There are hundreds of thousands of Muslims in New York City alone. Some readers of this site may recall that we once characterized Brooklyn as the "Mecca of Arab America".
Granted that these are two distinct identities -- being Muslim and Arab -- but the truth is that they often overlap, here in New York and the United States, as well as in the Middle East.
[The photo we have selected to accompany this post is of the Islamic Society of Bay Ridge, a very interesting neighborhood in Brooklyn, and it was pulled from the Society's web site. Worshipers at the Society are largely immigrants from Arab countries. They are, of course, Muslims.]
The point of the above headline is that both of these groups, Muslims and Arabs living in the States, are conspicuously missing from discussions taking place in this otherwise exciting presidential election year.
Given the way the Bush administration has lied and blundered in its handling of Middle East policy, one would think Democrats would have reached out to Muslim Americans, for advice and support.
But no. Hillary Clinton has almost completely turned her back on that community, ever since her first run for the Senate. She apparently feared being linked with Muslims who have no significant voting base in New York State and feared also the possibility of alienating Jewish voters.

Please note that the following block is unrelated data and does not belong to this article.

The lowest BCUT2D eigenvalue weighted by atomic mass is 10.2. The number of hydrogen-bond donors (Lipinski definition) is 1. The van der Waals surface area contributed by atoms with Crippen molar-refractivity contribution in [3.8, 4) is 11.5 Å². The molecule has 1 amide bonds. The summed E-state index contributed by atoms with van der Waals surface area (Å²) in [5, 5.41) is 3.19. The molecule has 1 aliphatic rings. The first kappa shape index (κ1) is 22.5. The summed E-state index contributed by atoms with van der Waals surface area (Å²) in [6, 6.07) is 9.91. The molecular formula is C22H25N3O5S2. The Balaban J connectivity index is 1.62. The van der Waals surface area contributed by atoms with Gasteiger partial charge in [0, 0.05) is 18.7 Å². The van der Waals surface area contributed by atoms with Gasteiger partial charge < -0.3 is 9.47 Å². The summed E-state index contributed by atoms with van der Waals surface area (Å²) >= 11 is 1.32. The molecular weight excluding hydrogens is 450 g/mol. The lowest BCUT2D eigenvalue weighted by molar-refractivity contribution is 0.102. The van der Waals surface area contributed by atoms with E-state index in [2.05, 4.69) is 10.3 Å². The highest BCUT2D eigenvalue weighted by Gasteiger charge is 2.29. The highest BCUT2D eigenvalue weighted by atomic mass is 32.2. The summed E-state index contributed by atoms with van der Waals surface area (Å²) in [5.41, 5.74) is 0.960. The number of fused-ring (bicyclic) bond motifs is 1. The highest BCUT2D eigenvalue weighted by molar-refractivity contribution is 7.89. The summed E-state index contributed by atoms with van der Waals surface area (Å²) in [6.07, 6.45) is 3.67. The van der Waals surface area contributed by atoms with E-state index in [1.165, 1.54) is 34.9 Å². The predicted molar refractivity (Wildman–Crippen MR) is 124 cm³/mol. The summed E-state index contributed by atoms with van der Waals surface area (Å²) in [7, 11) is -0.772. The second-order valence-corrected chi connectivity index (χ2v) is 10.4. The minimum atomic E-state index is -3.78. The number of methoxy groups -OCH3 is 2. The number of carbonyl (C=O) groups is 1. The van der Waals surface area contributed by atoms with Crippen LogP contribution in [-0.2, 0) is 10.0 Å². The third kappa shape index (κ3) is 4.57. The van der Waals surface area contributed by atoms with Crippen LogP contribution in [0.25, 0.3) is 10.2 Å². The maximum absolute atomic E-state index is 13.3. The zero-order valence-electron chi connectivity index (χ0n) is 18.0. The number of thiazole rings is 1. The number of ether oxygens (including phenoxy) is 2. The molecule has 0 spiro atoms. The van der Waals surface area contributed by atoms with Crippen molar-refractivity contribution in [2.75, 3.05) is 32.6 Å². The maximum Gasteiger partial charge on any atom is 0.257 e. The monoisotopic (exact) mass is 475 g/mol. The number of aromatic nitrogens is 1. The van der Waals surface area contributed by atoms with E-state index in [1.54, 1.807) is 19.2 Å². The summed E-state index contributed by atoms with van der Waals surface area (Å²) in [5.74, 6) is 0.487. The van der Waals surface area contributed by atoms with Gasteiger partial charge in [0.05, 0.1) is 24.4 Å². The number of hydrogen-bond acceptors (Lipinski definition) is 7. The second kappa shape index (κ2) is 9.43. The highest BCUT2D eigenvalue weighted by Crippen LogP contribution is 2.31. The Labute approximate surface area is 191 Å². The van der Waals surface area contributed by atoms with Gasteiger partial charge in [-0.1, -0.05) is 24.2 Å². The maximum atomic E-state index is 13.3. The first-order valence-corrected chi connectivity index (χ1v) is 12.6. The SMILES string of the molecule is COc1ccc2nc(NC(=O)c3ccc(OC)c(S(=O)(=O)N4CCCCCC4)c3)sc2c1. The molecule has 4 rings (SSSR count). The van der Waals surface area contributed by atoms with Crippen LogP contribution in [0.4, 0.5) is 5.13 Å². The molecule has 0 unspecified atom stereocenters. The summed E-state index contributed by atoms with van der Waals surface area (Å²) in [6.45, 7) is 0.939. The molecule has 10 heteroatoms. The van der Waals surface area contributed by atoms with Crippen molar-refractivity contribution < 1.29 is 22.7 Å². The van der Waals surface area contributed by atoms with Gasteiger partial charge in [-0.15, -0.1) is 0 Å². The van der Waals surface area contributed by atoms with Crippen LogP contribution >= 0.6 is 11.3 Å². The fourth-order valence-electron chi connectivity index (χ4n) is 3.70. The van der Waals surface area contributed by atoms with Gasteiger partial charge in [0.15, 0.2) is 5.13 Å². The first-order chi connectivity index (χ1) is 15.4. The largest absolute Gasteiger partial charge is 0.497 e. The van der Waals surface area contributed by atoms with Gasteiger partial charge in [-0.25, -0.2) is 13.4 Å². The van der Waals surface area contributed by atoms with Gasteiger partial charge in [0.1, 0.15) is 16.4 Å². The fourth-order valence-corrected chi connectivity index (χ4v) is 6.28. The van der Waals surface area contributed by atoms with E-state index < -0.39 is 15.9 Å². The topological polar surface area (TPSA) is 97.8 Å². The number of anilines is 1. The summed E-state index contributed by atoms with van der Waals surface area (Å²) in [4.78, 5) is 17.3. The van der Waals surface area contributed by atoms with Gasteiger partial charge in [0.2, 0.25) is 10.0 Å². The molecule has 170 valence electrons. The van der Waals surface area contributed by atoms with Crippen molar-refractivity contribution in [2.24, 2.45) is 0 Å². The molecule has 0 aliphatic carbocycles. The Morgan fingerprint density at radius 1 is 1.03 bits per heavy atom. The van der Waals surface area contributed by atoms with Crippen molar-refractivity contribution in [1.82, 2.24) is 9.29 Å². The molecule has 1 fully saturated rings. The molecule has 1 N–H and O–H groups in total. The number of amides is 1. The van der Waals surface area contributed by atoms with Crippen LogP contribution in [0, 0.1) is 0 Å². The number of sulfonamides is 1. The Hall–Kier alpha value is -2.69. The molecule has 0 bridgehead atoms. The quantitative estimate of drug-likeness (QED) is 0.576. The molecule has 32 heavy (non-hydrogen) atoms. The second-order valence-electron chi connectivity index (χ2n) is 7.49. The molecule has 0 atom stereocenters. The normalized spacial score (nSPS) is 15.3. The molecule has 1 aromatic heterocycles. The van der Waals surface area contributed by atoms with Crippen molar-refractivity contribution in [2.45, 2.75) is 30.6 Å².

Barack Obama has also kept a certain distance, and while he's likely driven by the same concerns as Clinton, he's dealing with other worries as well.
One is that many Americans think he was once a Muslim and, very much related to that, some of his enemies are linking his middle name (Hussein) with a certain fellow (now dead, hanged amid taunts) named Saddam.
Despite Obama's failure to assertively embrace them, there are indications that tens of thousands of Muslim-Americans (and we're talking voting citizens here) prefer Obama over the others still in the presidential race.
The following quote taken from a Grand Rapids Press article is pertinent:
"Jim Zogby, founder and president of the Arab American Institute, said many Arab Americans are drawn to Obama because of his cultural background.
"'It is clear he wants to have a broader relationship with the Muslim world,' Zogby said."
Muslim Americans -- many of whom, perhaps a third or more, are African Americans -- have much to say about the state of affairs in the States.
But their voices have been silenced.